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Suppressors of Oxygen Metabolites Fail to Reduce Vein Graft Intimal Hyperplasia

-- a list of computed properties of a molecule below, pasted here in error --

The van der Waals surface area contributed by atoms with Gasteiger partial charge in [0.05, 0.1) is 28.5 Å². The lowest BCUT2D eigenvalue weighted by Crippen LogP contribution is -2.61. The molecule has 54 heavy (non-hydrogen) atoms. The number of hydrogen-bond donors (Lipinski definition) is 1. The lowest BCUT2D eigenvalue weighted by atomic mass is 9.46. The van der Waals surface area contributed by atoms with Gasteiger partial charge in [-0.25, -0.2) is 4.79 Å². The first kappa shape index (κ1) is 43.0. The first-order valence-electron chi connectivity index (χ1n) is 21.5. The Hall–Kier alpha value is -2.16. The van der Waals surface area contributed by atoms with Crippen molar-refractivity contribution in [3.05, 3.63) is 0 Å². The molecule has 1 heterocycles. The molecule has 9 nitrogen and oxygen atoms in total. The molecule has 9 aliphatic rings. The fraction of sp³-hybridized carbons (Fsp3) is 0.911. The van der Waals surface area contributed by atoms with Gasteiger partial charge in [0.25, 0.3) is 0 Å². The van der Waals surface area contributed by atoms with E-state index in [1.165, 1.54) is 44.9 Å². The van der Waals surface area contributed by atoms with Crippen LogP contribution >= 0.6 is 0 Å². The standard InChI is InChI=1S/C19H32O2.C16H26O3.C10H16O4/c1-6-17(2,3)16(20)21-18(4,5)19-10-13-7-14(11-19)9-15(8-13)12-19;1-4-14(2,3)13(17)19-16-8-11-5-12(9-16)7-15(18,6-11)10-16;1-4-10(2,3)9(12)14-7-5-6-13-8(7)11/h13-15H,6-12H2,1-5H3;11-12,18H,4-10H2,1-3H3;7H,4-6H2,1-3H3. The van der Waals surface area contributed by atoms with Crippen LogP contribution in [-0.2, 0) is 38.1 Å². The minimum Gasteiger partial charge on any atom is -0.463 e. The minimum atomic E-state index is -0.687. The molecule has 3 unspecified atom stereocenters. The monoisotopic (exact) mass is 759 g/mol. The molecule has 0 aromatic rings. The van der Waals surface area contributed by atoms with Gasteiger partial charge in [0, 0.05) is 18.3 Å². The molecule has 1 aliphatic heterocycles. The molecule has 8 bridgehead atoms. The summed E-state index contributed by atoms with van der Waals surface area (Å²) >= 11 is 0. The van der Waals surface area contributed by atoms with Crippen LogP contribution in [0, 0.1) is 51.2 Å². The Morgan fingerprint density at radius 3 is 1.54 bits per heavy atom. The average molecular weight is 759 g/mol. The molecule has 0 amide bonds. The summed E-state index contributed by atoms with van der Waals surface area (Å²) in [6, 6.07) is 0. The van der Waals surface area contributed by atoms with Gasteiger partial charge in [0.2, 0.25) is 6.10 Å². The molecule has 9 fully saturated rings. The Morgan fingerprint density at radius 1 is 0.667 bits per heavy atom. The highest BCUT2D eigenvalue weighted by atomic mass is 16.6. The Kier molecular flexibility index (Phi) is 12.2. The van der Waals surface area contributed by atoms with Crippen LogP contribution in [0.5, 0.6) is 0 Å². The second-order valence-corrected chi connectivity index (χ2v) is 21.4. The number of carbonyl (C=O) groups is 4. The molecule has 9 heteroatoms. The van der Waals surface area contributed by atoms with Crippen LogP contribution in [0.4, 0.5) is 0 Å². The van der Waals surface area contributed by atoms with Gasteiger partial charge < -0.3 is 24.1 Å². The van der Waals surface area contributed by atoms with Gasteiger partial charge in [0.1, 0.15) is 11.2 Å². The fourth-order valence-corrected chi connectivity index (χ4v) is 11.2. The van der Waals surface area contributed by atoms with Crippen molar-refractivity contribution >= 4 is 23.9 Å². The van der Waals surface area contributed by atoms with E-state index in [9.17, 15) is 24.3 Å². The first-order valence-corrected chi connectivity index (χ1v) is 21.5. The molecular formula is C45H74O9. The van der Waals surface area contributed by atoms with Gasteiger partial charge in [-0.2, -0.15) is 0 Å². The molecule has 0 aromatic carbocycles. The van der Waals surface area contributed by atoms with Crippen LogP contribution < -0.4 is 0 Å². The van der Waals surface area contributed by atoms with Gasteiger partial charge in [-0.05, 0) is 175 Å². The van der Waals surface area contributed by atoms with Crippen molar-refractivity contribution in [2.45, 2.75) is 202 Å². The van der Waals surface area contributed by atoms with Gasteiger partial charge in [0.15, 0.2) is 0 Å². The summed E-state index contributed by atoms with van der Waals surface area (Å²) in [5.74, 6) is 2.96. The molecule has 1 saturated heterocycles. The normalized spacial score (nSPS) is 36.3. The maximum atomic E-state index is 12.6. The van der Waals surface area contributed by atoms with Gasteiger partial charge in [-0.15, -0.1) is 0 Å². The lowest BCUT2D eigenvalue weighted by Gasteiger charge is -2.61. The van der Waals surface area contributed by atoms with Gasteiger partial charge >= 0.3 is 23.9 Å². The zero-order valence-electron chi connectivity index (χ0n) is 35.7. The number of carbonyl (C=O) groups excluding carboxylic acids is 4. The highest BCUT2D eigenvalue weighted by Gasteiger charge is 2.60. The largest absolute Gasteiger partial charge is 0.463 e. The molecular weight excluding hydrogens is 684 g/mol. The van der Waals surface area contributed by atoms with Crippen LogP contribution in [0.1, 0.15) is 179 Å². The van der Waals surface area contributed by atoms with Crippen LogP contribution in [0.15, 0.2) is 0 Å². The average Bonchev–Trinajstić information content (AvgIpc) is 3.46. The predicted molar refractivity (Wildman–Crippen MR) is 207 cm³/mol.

Suppressors of Oxygen Metabolites Fail to Reduce Vein Graft Intimal Hyperplasia Abstract Objective: To evaluate the role of reactive oxygen metabolites in the initiation of intimal hyperplasia of vein grafts inserted into the arterial circulation. Setting: University pathologic research laboratory. Animals: Sprague-Dawley rats. Intervention: Animals were randomized to receive either the xanthine oxidase inhibitor allopurinol, the iron chelating agent starch-conjugated deferoxamine, or the free-radical scavenger 21-aminosteroid U74389G. Control animals were included for each group. The epigastric vein was inserted into the right common femoral artery. Vein grafts were harvested 30 days postoperatively. The degree of intimal hyperplasia at the two anastomoses as well as at the midgraft was calculated. Main Outcome Measures: The vein grafts were divided into three sections designated proximal anastomosis, midgraft, and distal anastomosis. Intimal and medial areas were determined in an observer-blind fashion and expressed as intimal area–medial area ratios. Results: Pretreatment of the animals with any of these agents resulted in no significant reduction in the degree of intimal hyperplasia in any treated groups compared with the control animals 30 days postoperatively. Conclusions: Arterial reconstruction often involves interposition of vein segments into the arterial circulation. These veins are subject to ischemia and reperfusion, with the potential for generation of reactive oxygen metabolites and subsequent vein graft injury, resulting in intimal hyperplasia. We hypothesized that perioperative pharmacologic intervention either to scavenge or to reduce the production of reactive oxygen metabolites would attenuate the initial vein graft injury and thus limit the subsequent development of intimal hyperplasia. These data create doubt as to the influence of reactive oxygen metabolites in the initiation of intimal hyperplasia in the vein graft.(Arch Surg. 1995;130:976-980) References 1. Kent KC, Whittemore AD. What's new in small-caliber arterial substitution . Surg Rounds . 1991;14:557-566. 2. Imparato AM, Bracco A, Kim GE, Zeff RZ. Intimal and neointimal fibrous proliferation causing failure of arterial reconstruction . Surgery . 1972;72:1107-1117. 3. Hirsch GM, Karnovsky MJ. Inhibition of vein graft intimal proliferative lesions in the rat by heparin . Am J Pathol . 1991;139:581-587. 4. Cambria RP, Ivarsson BL, Fallon JT, Abbott WM. Heparin fails to suppress intimal proliferation in experimental vein grafts . Surgery . 1992;111:424-429. 5. McCord JM. Oxygen derived free-radicals in postischemic tissue injury . N Engl J Med . 1985;312:159-163.Crossref 6. Roys RS, McCord JM. Superoxide and ischemia: conversion of xanthine dehydrogenase to xanthine oxidase . In: Greenwald R, Cohen G, eds. Oxyradicals and Their Scavenger Systems: Cellular and Molecular Aspects . New York, NY: Elsevier Science Publishing Co Inc; 1983;2:145-153. 7. Saugstad OD. Hypoxanthine as an indicator of hypoxia: its role in health and disease through free radical production . Pediatr Res . 1988;23:143-150.Crossref 8. Reilly PM, Schiller HJ, Bulkley GB. Reactive oxygen metabolites in shock . In: Wilmore DW, Brennan MF, eds. Care of the Surgical Patient . New York, NY: Scientific American Inc; 1991:1-30. 9. Vickers S, Hildreth J, Kuhajda F, et al. Immunohistoaffinity localization of xanthine oxidase in the microvascular endothelial cells of porcine and human organs . Circ Shock . 1990:31:42. Abstract. 10. Babbs CF, Cregor MD, Turek JJ, Badylak SF. Endothelial superoxide production in the isolated rat heart during early reperfusion after ischemia . Am J Pathol . 1991;139:1069-1080. 11. Jarasch ED, Bruder G, Heid HW. Significance of xanthine oxidase in capillary endothelial cells . Acta Physiol Scand Suppl . 1986;548:39-46. 12. Michiels C, Arnould T, Remade J, Houbion A. Human umbilical vein endothelial cells: implication of free radicals, xanthine oxidase, and energy deficiency . J Cell Physiol . 1992;153:53-61.Crossref 13. Heinecke JW, Baker L, Rosen H, Chait A. Superoxide-mediated modification of low density lipoprotein by arterial smooth muscle cells . J Clin Invest . 1986; 77:757-761.Crossref 14. Ross R. The pathogenesis of atherosclerosis: a perspective for the 1990s . Nature . 1993;1362:801-809.Crossref 15. Braughler JM, Chase RL, Neff GL, et al. A new 21-aminosteroid antioxidant lacking glucocorticoid activity stimulates adrenocorticotropin secretion and blocks arachidonic acid release from mouse pituitary tumor (AtT-20) cells . J Pharmacol Exp Ther . 1988;244:423-427. 16. Ratych RE, Chuknyiska RS, Bulkley GB. The primary localization of free-radical generation after anoxia/reoxygenation in isolated endothelial cells . Surgery . 1987;102:122-131. 17. Hung CT, Zoest AR, Perrier DG. Analysis of allopurinol and oxypurinol in plasma by RP-HPLC . J Liquid Chromatogr . 1986;9:2471-2483.Crossref 18. Fridovich I. Quantitative aspects of the production of superoxide anion radical by milk xanthine oxidase . J Biol Chem . 1970;245:4053-4057. 19. Emmerson BT, Gordon RB, Cross M, Thomson DB. Plasma oxipurinol concentrations during allopurinol therapy . Br J Rheumatol . 1987;26:445-449.Crossref 20. Puig JG, Casas EA, Ramos H, Michan AA, Mateos FA. Plasma oxypurinol concentration in a patient with allopurinol sensitivity . J Rheumatol . 1989;16:842-844. 21. Charlat ML, O'Neill PG, Egan JM, et al. Evidence for a pathogenic role of xanthine oxidase in the 'stunned' myocardium . Am J Physiol . 1987;252:H566-H577. 22. Zager RA, Gmur DJ. Effects of xanthine oxidase inhibition on ischemic acute renal failure in the rat . Am J Physiol . 1989;257:F953-958. 23. Megison SM, Horton JW, Chao H, Walker PB. High-dose versus low-dose enteral allopurinol for prophylaxis in mesenteric ischemia . Circ Shock . 1990;30: 323-329. 24. Flower RJ, Moncada S, Vane JR. Drug therapy of inflammation . In: Goodman AG, Gilman LS, eds. The Pharmacologic Basis of Therapeutics . New York, NY: Macmillan Publishing Co Inc; 1980:682-729. 25. Moorhouse PC, Grootveld M, Halliwell B, Quinlan JG, Gutteridge JM. Allopurinol and oxypurinol are hydroxyl radical scavengers . FEBS Lett . 1987;213:23-28.Crossref 26. Zimmerman BJ, Parks DA, Grisham MB, Granger DN. Allopurinol does not enhance antioxidant properties of extracellular fluid . Am J Physiol . 1988;255: H202-H206. 27. Hagen PO, Davies MG, Schuman RW, Murray JJ. Reduction of vein graft intimal hyperplasia by ex vivo treatment with desferrioxamine manganese . J Vasc Res . 1992;29:405-409.Crossref 28. Darr DJ, Yanni S, Pinnell SR. Protection of chinese hamster ovary cells from paraquat-mediated cytotoxicity by a low molecular weight mimic of superoxide dismutase (DF-Mn) . Free Radic Biol Med . 1988;4:357-363.Crossref 29. Hallaway PE, Eaton JW, Panter SS, Hedlund BE. Modulation of deferoxamine toxicity and clearance by covalent attachment to biocompatible polymers . Proc Natl Acad Sci U S A . 1989;86:10108-10112.Crossref 30. Braughler JM, Burton PS, Chase RL, et al. Novel membrane localized iron chelators as inhibitors of iron-dependent lipid peroxidation . Biochem Pharmacol . 1988;37:3853-3860.Crossref http://www.deepdyve.com/assets/images/DeepDyve-Logo-lg.png Archives of Surgery American Medical Association